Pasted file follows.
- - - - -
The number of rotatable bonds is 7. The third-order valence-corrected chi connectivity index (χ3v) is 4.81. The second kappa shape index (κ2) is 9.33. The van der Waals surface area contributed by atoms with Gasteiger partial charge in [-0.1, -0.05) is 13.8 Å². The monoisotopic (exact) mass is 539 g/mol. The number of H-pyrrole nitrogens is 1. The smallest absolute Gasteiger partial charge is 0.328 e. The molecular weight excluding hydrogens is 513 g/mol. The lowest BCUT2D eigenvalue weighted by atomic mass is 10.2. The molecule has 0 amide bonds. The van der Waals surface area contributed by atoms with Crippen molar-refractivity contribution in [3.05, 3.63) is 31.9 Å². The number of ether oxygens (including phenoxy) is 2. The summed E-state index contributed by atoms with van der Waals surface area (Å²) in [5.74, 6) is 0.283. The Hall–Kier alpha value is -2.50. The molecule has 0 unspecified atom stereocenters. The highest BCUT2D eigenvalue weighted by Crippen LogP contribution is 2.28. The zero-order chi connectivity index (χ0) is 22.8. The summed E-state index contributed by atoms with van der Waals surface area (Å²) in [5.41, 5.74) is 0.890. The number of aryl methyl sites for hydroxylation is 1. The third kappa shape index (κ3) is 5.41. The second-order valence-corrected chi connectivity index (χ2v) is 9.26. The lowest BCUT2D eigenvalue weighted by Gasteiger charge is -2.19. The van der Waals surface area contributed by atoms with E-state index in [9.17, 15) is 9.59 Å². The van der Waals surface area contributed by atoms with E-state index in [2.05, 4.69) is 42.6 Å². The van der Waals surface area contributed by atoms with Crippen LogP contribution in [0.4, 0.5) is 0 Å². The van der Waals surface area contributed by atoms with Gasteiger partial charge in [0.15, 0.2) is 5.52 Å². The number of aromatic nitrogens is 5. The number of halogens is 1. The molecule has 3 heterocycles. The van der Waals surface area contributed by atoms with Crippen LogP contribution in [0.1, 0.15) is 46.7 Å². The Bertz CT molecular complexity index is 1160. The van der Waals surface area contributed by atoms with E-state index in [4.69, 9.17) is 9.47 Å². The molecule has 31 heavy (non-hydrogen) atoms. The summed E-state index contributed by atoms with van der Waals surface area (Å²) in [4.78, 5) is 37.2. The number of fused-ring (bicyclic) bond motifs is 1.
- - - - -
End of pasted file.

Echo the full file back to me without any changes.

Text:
The number of rotatable bonds is 7. The third-order valence-corrected chi connectivity index (χ3v) is 4.81. The second kappa shape index (κ2) is 9.33. The van der Waals surface area contributed by atoms with Gasteiger partial charge in [-0.1, -0.05) is 13.8 Å². The monoisotopic (exact) mass is 539 g/mol. The number of H-pyrrole nitrogens is 1. The smallest absolute Gasteiger partial charge is 0.328 e. The molecular weight excluding hydrogens is 513 g/mol. The lowest BCUT2D eigenvalue weighted by atomic mass is 10.2. The molecule has 0 amide bonds. The van der Waals surface area contributed by atoms with Crippen molar-refractivity contribution in [3.05, 3.63) is 31.9 Å². The number of ether oxygens (including phenoxy) is 2. The summed E-state index contributed by atoms with van der Waals surface area (Å²) in [5.74, 6) is 0.283. The Hall–Kier alpha value is -2.50. The molecule has 0 unspecified atom stereocenters. The highest BCUT2D eigenvalue weighted by Crippen LogP contribution is 2.28. The zero-order chi connectivity index (χ0) is 22.8. The summed E-state index contributed by atoms with van der Waals surface area (Å²) in [5.41, 5.74) is 0.890. The number of aryl methyl sites for hydroxylation is 1. The third kappa shape index (κ3) is 5.41. The second-order valence-corrected chi connectivity index (χ2v) is 9.26. The lowest BCUT2D eigenvalue weighted by Gasteiger charge is -2.19. The van der Waals surface area contributed by atoms with E-state index in [9.17, 15) is 9.59 Å². The van der Waals surface area contributed by atoms with E-state index in [2.05, 4.69) is 42.6 Å². The van der Waals surface area contributed by atoms with Crippen LogP contribution in [0.4, 0.5) is 0 Å². The van der Waals surface area contributed by atoms with Gasteiger partial charge in [0.15, 0.2) is 5.52 Å². The number of aromatic nitrogens is 5. The number of halogens is 1. The molecule has 3 heterocycles. The van der Waals surface area contributed by atoms with Crippen LogP contribution in [0.1, 0.15) is 46.7 Å². The Bertz CT molecular complexity index is 1160. The van der Waals surface area contributed by atoms with E-state index in [4.69, 9.17) is 9.47 Å². The molecule has 31 heavy (non-hydrogen) atoms. The summed E-state index contributed by atoms with van der Waals surface area (Å²) in [4.78, 5) is 37.2. The number of fused-ring (bicyclic) bond motifs is 1.